With respect to detention services, in support of border security, we would continue to be the largest provider of detention services to the three federal agencies — that is to ICE, the Bureau of Prisons and the U.S. Marshals Service. With this increased and expanded approach to border security, the first agency that will need additional capacity is ICE. Border Patrol will catch individuals and then send them to an ICE facility. Subsequently, there will be a need by the U.S. Marshals Service for those people that have committed criminal acts and need to be detained for adjudication. And further on down the line, BOP will need additional capacity as well for those people who’ve been sentenced and need to serve their time in one of the CAR facilities.

So it’s really an escalation of capacity need for all three federal agencies as a result of the president’s new executive orders redirecting the approach to border security for the three federal agencies.

The advocacy organization Grassroots Leadership blasted the company for profiting from Trump’s plans to implement mass deportations. "While immigrant communities are being terrorized by raids, the private prison industry is quietly celebrating a potential boom in business,” said Bob Libal, the executive director of the organization. “Prison companies like GEO Group and Corrections Corporation of America are preparing for an enormous expansion to detention under this administration. Mass deportations should make our country ashamed, not make private prison executives rich."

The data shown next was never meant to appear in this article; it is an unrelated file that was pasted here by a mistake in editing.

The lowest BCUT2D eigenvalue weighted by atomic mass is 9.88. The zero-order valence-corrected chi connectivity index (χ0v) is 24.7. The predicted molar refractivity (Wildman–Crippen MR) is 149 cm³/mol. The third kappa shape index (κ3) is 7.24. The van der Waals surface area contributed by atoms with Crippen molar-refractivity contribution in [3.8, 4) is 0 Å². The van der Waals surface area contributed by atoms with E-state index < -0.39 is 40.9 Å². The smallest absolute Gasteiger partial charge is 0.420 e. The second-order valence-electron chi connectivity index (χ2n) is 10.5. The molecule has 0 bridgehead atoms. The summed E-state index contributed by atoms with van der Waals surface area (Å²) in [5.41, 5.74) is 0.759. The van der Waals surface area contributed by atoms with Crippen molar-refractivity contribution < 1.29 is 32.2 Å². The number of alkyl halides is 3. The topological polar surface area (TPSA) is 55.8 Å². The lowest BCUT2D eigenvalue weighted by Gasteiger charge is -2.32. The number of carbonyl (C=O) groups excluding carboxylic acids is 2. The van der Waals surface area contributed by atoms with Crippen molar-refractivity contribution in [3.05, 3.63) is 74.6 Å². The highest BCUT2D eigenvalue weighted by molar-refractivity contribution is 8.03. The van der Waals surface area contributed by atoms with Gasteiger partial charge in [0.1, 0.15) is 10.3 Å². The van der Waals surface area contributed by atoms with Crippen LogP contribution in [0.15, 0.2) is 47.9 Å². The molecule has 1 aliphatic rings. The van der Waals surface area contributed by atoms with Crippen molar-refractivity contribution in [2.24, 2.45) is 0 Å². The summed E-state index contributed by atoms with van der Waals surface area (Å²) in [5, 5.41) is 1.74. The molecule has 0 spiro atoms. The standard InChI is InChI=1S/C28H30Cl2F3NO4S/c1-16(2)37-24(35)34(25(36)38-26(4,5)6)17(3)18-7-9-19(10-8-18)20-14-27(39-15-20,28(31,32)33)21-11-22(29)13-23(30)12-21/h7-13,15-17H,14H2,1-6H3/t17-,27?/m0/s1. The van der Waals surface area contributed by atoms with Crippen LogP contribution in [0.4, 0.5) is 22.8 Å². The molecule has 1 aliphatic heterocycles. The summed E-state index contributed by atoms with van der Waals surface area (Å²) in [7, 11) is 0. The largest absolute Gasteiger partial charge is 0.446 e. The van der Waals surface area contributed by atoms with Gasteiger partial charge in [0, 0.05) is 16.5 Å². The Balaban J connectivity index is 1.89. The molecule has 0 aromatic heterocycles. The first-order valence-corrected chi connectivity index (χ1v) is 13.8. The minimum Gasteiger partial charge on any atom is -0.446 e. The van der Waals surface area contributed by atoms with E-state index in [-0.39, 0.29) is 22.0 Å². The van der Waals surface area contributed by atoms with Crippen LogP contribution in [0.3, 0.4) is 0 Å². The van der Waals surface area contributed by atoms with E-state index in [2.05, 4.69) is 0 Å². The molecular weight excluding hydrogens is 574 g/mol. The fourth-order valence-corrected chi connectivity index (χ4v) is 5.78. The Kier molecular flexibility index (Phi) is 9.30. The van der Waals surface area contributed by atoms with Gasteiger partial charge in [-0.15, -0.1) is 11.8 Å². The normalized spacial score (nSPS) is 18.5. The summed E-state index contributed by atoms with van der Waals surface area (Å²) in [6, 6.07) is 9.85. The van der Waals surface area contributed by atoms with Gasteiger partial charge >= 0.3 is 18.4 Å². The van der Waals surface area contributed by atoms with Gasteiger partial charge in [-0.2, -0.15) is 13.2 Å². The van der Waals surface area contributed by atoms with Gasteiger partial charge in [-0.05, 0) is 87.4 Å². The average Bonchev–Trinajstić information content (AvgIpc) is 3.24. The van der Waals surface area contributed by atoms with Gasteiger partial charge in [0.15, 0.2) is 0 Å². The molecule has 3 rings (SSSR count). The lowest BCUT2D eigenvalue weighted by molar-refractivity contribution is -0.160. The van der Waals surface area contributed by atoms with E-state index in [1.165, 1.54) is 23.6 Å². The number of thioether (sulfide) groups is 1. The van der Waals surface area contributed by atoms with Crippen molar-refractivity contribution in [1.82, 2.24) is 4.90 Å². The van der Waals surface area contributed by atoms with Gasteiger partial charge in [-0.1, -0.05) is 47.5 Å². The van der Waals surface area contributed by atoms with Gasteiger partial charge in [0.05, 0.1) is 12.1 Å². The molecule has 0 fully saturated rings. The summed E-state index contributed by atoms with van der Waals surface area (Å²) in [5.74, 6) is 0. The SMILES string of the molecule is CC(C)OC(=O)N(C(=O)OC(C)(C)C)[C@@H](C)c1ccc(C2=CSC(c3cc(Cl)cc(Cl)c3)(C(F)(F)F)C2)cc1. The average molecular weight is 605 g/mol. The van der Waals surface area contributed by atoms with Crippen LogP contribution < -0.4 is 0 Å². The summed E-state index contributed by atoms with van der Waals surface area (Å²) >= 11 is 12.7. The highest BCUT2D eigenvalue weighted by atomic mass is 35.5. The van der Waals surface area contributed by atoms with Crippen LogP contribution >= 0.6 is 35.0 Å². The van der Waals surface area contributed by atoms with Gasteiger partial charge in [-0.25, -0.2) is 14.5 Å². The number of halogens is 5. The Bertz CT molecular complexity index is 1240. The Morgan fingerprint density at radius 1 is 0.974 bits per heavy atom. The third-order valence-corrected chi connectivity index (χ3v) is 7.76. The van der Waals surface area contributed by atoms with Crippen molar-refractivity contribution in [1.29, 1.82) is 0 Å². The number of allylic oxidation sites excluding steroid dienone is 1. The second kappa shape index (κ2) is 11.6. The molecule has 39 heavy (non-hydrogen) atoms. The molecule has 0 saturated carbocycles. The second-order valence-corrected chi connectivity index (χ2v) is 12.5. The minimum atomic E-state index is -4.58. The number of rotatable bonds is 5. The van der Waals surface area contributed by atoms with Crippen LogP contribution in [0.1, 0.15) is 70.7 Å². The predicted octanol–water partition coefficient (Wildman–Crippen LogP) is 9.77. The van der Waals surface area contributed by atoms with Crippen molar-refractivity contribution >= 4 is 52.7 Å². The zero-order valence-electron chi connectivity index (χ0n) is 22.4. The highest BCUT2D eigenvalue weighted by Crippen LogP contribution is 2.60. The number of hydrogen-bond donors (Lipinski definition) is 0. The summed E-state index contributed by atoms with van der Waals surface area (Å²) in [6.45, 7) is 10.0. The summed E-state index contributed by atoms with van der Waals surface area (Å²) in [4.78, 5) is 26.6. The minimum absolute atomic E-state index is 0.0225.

The private prison industry has profited off of Democratic as well as Republican administrations. Last May, GEO Group and Corecivic (formerly Corrections Corporation of America) boasted to investors that profits were up thanks to “family detention centers,” which house mothers and their children. In 2014, the Obama administration made the mass detention of families a cornerstone of its response to mass displacement from Central American countries where violence and poverty have been worsened by U.S. policies.

A report released in 2015 by Grassroots Leadership determined that GEO Group and CCA have spent millions of dollars to lobby the Obama administration for harsher immigration policies, including a directive to fill 34,000 detention beds on a daily basis.

These human rights abuses are not limited to private prisons. To cite just one example, the bipartisan U.S. Commission on Civil Rights determined in a report released in 2015 that atrocities are being committed at the publicly-operated Berks family detention center in Pennsylvania. The commission wrote, “Recently, we learned of a three-year-old child at the Berks County Residential Center who was throwing up for three days and was apparently offered water as a form of medical treatment. It was only after the child began throwing up blood on the fourth day that the facility finally transferred her to a hospital. This is simply unacceptable.”

Sarah Lazare is a staff writer for AlterNet. A former staff writer for Common Dreams, she coedited the book About Face: Military Resisters Turn Against War. Follow her on Twitter at @sarahlazare.